Story last updated at 3:49 p.m. Thursday, October 31, 2002

Homer group's kindness knows no borders
by Chris Bernard
Staff Writer

photo: news

  Photos courtesy of Kindness Without Borders
This photo e-mailed recently from Afghanistan shows a co-ed elementary school in Kabul damaged during the American bombing and restored with funding from a Homer group called Kindness Without Borders. The repairs are temporary, and permanent restoration work is expected to take place in the near future.  
A Homer group formed in the wake of the Sept. 11 tragedies has helped a group of Afghan children return to school.

Kindness Without Borders and its 10 or so members recently donated $1,000 to a school in Kabul that was damaged in the American bombing of Afghanistan.

The money has helped make temporary repairs, and will eventually fund reconstruction of the school, said Charlotte Adamson, a Homer resident who is spearheading the Afghan project for Kindness Without Borders.

The group formed about a month after the terrorist attacks on New York and Washington, D.C.

"We got started after our president's response to Sept. 11," said Kate Finn, one of the group's founders. "Things were hitting such a fevered fear pitch that we really wanted to counter that with the greatest kindness we could muster."

In addition to the core group, which meets the first and third Saturday of each month at the Vessels of Hope building on Pioneer Ave., there are 10 or so people who attend some meetings and who donated to the school, Finn said.

Like the formation of the group, the Afghanistan school project came about as a direct response to President Bush's decision to bomb Afghanistan.

"We were trying to find a way to reach out to Afghanistan, to respond in some positive way to all the negativity that was happening," Adamson said.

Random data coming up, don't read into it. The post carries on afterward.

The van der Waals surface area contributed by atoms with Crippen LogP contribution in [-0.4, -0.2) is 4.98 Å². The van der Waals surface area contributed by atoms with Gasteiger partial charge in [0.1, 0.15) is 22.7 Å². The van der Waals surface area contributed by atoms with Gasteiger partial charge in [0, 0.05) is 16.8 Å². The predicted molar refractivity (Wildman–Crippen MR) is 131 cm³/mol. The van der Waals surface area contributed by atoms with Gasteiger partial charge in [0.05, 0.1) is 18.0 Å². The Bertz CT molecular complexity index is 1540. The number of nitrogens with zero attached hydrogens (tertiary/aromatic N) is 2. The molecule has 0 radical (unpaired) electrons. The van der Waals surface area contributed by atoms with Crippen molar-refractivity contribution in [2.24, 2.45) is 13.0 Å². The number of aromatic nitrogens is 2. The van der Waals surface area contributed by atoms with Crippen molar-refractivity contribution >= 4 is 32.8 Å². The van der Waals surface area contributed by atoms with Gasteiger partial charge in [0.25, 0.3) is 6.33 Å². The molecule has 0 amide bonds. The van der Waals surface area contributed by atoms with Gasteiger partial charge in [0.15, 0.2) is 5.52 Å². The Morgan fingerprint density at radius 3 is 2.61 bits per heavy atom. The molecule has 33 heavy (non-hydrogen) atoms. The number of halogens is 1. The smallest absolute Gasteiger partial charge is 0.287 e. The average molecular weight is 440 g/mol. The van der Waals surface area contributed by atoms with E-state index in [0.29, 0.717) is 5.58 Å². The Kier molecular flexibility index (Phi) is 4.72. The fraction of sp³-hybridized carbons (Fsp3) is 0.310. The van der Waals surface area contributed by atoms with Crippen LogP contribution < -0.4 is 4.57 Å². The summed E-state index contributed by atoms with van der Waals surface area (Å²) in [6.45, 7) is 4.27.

She contacted a nonprofit organization called PARSA, which works to help widows and homeless people in Afghanistan, and asked what the Homer group could do.

"We found out they had a school near their offices in Kabul that was destroyed in the bombings," she said. "There was no roof, and no windows and doors, and the walls were all damaged. The kids were out in the open doing their schooling."

PARSA was funneling supplies to the school from clandestine schools for girls that it was running in Afghanistan, and was seeking a better source of funding, Adamson said.

Enter Kindness Without Borders. Through donations, the group quickly raised $1,000, the amount estimated to complete repairs to the school. The money was sent to PARSA in April.

Thanks to the funding, the elementary school is now open six days a week to 500 students per session, three sessions each day.

Recently, Adamson received photos by e-mail showing the temporary repairs to the school.

"Communication is difficult," she said. "When the Taliban moved in, they had to move their offices to Pakistan, and e-mailing was hard for them. Now they're back in Kabul, but they still have to go to an Internet cafE to check e-mail, so communications are really slow and long between."

Permanent repairs to the school are planned for the near future, she said. In addition, the group is trying to extend its support indefinitely by paying for an art teacher and supplies on a continuing basis.

"We're working with PARSA to figure out if the Afghani government will even allow an art teacher to come into the school," Adamson said. "Nothing is definite, but we'd really like to continue our support."

Kindness Without Borders is involved in several other funding projects as well. Adamson also heads one that is raising money to build a self-sustaining orphanage in Nepal.

The group welcomes donations. For information, contact Adamson at 235-2725.

Chris Bernard can be reached at